But there is much to be said about poetry and much to be learned. Poetry is all about word choice and perfect phrasing. It teaches a lesson in restraint and cultivates an ear for the sound of language - for the rhythm, the rhyme, the flow of it.

So that's why I thought this blogfest was a fun and brilliant idea.

Here's an old favorite of mine - circa 2003. (Hopefully, the spacing shows up. It's a visual poem.)

Take Chase

Running, running
       Pushing leaping straining
Through platinum veiled night
Running, running, rushing

Through amber pooled forest paths
Running running singing
       Silver wisps and
                        Breaths of mist

Through shadows and fog

Eyes closed and
                             I run
                                           With wolves.

And here is a haiku from Alz, from a haiku collection apparently inspired by my Stories of Questionable Origin - circa 2009.

wish upon a star
wonder what you are -- oh shit
a fallen angel

Hope that tickled your poetic fancies. Let me know if you're blogfesting too. I'd love to read your succulent lines!

P.S. Don't forget to stop by on Friday when a Fairy Godmother will visit A Nudge as part of Danyelle Leafty's The Fairy Godmother Dilemma Blog Tour.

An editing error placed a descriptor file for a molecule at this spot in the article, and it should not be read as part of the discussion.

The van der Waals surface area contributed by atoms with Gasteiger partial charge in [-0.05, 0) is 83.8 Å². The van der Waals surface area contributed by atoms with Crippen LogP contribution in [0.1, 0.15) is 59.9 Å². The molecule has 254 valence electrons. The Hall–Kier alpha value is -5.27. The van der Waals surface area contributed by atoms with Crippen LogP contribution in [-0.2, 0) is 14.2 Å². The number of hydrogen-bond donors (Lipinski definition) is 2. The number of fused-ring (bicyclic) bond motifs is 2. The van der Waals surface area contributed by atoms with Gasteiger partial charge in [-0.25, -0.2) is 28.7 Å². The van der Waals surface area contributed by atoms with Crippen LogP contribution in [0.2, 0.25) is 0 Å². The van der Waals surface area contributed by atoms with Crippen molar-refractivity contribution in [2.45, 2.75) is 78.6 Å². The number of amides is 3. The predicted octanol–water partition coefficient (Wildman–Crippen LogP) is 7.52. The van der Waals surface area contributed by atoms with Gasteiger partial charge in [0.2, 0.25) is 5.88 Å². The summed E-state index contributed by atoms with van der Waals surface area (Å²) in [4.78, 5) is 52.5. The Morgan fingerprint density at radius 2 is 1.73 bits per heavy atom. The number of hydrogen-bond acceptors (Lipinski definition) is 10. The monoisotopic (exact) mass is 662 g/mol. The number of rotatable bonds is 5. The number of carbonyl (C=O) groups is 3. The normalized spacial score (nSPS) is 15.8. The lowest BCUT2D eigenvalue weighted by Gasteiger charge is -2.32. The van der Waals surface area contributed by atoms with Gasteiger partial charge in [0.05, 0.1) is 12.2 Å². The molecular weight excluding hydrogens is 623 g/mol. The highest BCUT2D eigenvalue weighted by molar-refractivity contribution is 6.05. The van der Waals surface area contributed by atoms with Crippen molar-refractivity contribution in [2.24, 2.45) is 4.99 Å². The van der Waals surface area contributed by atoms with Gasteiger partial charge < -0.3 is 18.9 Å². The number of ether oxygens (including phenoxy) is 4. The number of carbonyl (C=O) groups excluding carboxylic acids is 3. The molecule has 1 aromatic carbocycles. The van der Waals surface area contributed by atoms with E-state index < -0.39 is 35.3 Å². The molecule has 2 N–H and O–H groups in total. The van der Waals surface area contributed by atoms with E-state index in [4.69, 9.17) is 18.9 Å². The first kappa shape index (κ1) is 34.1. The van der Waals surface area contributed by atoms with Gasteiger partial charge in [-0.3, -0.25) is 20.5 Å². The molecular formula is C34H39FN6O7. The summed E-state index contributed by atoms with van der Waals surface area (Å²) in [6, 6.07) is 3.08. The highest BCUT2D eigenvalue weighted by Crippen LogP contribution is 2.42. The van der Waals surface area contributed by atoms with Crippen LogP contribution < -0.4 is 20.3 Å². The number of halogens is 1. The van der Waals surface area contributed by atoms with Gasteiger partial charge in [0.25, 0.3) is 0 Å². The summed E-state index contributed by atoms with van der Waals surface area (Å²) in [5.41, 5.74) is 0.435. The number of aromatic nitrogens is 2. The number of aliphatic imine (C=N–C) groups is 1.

I've included the tour schedule to the left, but Danyelle is linking to each post on her blog.

Want to find out more about Danyelle's venture into Serial Novel-writing or her thoughts on why fairy tales are important?

Check out the first two stops on the blog tour!

As a bonus, Danyelle will be giving away e-book subscriptions to the Fairy Godmother Dilemma at each blog tour stop. So you have 10 chances to win.

P.P.S. Who else is RIDIC excited about the last Harry Potter movie?! Expect pictures next week!


Randomosity on Fridays

Ah, the glorious short week after a long weekend! It's Friday again, peeps. Aren't you glad?

Here's my Friday 5!

1. So I'm kind of sad I didn't go to the NKOTBSB concerts that happened this past week, especially since Kevin (the 5th member of the Backstreet Boys, who left after their comeback album) made an appearance at the Staples Center show & sang a couple tunes with them.

2. This weekend and next are going to be Harry Potter weekends. I'm thinking of going to nucleus gallery's Harry Potter Tribute Exhibition on Saturday, and next Thursday night is the midnight showing!

3. Who else was stuck at work or stuck in class or otherwise unable to watch the whole Potter Live thing? Yeah, I was so jealz of all the people on Twitter freaking out about it. Bright side? I don't think I could've handled it (I hear there were tears). So I still haven't watched it.

4. This is my jam right now. Edge of Glory - Lady Gaga

I'm not much for the video, but the song just makes me happy and makes me want to sing.